Just as a heads up, the shop would likely use 12L14 steel and cut the threads. The originals likely were a forged alloy steel and the threads were rolled not cut. Both mean far greater strength. Shop made might be fine for driving from the trailer to the field, not sure I'd tour with them.  I'm just sayin.............Bob

Edited by Bhigdog (see edit history)
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This is all good to consider. Thank you. It sounds like all the more reason to either find originals or have a custom fastener manufacturer make them if I have to. 

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Try the Horseless Carriage Specialty Shoppe. They have made special wheel bolts for our Stanley at a very reasonable price. the quality was very good

Ken

 

Horseless Shoppe brochure.jpg

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You should be able to have new ones turned down in stainless and be quite delighted with results for show, driving, and ..., plus a nice long-term solution. 

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Posted (edited)

This Forum is USELESS if you want to do the search and post the link to ANY source. You are own your own type in 1928 Packard Wheel bolts and the makers name and photos of the product turn up. 5/8 x 18 so you may have to drill your wheels and retap the hubs. Bob 

Edited by 1937hd45 (see edit history)

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Ryan95, I can help you. My name is Ralph and I am a semi-retired tool & model maker for over fifty years and have a home shop in North Florida. I have made  specialty parts for many antique cars and other equipment in recent years. I would use 4140 hex stock, commonly known as chrome/molly. Stainless, although it would look good and not rust, tends to stretch. After machining, I can send them out to a reliable plater for nickel plating.  12L14 contains lead for free machining  but would likely  not be strong enough for wheel studs  There is truth to rolled threads being stronger, but these would be single point cut to the correct size and I am certain would be plenty strong enough. 4140 is a tough material. Hardening is for wear. hardened threads would be brittle and break.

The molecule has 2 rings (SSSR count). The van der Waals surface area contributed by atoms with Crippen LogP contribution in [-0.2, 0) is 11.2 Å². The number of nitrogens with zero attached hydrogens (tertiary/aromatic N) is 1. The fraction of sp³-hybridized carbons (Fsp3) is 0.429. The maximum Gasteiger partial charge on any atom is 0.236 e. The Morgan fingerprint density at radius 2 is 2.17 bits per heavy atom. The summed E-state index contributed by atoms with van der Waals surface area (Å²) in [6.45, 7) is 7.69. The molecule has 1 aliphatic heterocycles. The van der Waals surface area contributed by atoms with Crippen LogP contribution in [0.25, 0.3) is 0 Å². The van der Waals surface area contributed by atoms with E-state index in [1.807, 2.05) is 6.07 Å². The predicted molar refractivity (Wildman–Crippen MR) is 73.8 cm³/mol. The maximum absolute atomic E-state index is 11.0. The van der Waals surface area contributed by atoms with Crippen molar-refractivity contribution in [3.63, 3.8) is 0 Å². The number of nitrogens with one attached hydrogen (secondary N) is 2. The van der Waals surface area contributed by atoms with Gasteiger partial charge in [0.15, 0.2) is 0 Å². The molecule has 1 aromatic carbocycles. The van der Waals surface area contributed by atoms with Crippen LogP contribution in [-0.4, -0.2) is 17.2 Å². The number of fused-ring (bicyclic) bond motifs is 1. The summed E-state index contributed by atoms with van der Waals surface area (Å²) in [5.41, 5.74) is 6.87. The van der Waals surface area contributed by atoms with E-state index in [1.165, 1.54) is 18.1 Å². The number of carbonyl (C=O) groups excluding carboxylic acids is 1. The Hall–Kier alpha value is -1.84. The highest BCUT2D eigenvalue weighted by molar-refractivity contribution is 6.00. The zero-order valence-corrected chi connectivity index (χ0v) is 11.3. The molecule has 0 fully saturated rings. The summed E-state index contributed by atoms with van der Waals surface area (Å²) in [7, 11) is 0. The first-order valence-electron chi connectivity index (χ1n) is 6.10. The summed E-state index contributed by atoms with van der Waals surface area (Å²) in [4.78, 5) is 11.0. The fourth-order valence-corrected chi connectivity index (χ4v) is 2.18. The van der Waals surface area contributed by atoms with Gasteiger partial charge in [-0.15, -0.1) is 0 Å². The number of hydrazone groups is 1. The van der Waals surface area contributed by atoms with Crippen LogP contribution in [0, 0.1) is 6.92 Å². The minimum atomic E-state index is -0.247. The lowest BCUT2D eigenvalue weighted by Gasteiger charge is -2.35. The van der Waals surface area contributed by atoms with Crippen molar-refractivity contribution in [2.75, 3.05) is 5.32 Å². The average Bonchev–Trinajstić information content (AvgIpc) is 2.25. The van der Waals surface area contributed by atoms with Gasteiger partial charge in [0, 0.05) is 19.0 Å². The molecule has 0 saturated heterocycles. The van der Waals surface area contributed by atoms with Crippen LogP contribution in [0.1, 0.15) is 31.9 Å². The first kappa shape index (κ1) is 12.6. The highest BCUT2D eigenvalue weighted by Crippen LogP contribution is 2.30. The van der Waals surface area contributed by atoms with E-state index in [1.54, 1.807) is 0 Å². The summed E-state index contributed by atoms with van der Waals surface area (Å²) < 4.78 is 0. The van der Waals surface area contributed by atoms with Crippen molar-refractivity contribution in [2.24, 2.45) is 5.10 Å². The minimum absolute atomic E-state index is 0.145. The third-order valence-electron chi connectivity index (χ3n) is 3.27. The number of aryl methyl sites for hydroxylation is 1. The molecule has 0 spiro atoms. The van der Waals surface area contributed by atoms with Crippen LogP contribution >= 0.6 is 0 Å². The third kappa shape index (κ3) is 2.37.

In order to make them, I would need you to send me the best one you have so I could get the correct measurements. I have been active with AACA National for about 7 years in judging and in other areas and know virtually all of the current and past directors as well as headquarters personnel, so I have plenty of references. I am attaching a photo of specialty carriage bolts and nuts I made for a 1930's Packard which holds the headlight bar to the fenders.

To help you and for the sake of getting the car going,  I will make them for about half the 40 quote you got, including plating and return freight. 

Let me know if I can help and how to contact you direct.  Ralph

Packard bolts.JPG

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Thank you for all of the ideas. The Packard ones are interesting, but they are 5/8 instead of 9/16.

 

Ralph, I will save your information Incase things fall through with Michael Bernard. He is giving me a quote tomorrow. It looks like you do some nice work. Michael is a half hour drive from me though, which is convenient. Do you do any casting by chance or have other useful restoration skills?

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Ryan, I do not do any casting work, or have a lot of restoration experience, especially on vintage vehicles, but I can help with most any machine shop work that is small enough for me to handle. I would not recommend drilling and tapping the present hubs, especially by hand, as you could easily mess them up.  The  5/8 Packard bolts look similar,  but they would not be authentic if a judge knew the difference. Mike's suggestion could work, but be sure to get grade 8 stud material. Grade 8 is 4140, heat treated to around RC 30 for toughness. Best wishes with the project.

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Thanks Ralph. I will use your recommendations when the new ones are designed.

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I have 2 exactly as you need 1 1/4 from under head to end and 8 that are 1 1/2  and 6 that are 1"   e mail me for more info